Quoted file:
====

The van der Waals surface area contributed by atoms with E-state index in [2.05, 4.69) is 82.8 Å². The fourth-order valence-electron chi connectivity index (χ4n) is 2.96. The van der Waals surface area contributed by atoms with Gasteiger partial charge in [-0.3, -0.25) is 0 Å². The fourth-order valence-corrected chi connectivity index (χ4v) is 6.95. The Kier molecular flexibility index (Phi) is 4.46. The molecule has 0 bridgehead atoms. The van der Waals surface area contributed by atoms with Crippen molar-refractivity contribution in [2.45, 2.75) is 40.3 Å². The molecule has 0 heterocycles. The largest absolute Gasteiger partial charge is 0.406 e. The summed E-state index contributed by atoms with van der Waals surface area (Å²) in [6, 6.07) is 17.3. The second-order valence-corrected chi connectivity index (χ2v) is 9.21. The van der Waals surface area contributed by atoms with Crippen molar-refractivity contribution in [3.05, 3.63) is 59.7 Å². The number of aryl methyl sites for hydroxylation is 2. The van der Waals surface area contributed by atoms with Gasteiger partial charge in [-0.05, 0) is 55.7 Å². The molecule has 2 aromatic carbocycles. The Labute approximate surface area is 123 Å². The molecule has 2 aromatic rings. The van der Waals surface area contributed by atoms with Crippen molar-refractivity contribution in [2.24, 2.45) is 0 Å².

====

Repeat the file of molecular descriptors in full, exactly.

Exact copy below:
The van der Waals surface area contributed by atoms with E-state index in [2.05, 4.69) is 82.8 Å². The fourth-order valence-electron chi connectivity index (χ4n) is 2.96. The van der Waals surface area contributed by atoms with Gasteiger partial charge in [-0.3, -0.25) is 0 Å². The fourth-order valence-corrected chi connectivity index (χ4v) is 6.95. The Kier molecular flexibility index (Phi) is 4.46. The molecule has 0 bridgehead atoms. The van der Waals surface area contributed by atoms with Crippen molar-refractivity contribution in [2.45, 2.75) is 40.3 Å². The molecule has 0 heterocycles. The largest absolute Gasteiger partial charge is 0.406 e. The summed E-state index contributed by atoms with van der Waals surface area (Å²) in [6, 6.07) is 17.3. The second-order valence-corrected chi connectivity index (χ2v) is 9.21. The van der Waals surface area contributed by atoms with Crippen molar-refractivity contribution in [3.05, 3.63) is 59.7 Å². The number of aryl methyl sites for hydroxylation is 2. The van der Waals surface area contributed by atoms with Gasteiger partial charge in [-0.05, 0) is 55.7 Å². The molecule has 2 aromatic carbocycles. The Labute approximate surface area is 123 Å². The molecule has 2 aromatic rings. The van der Waals surface area contributed by atoms with Crippen molar-refractivity contribution in [2.24, 2.45) is 0 Å².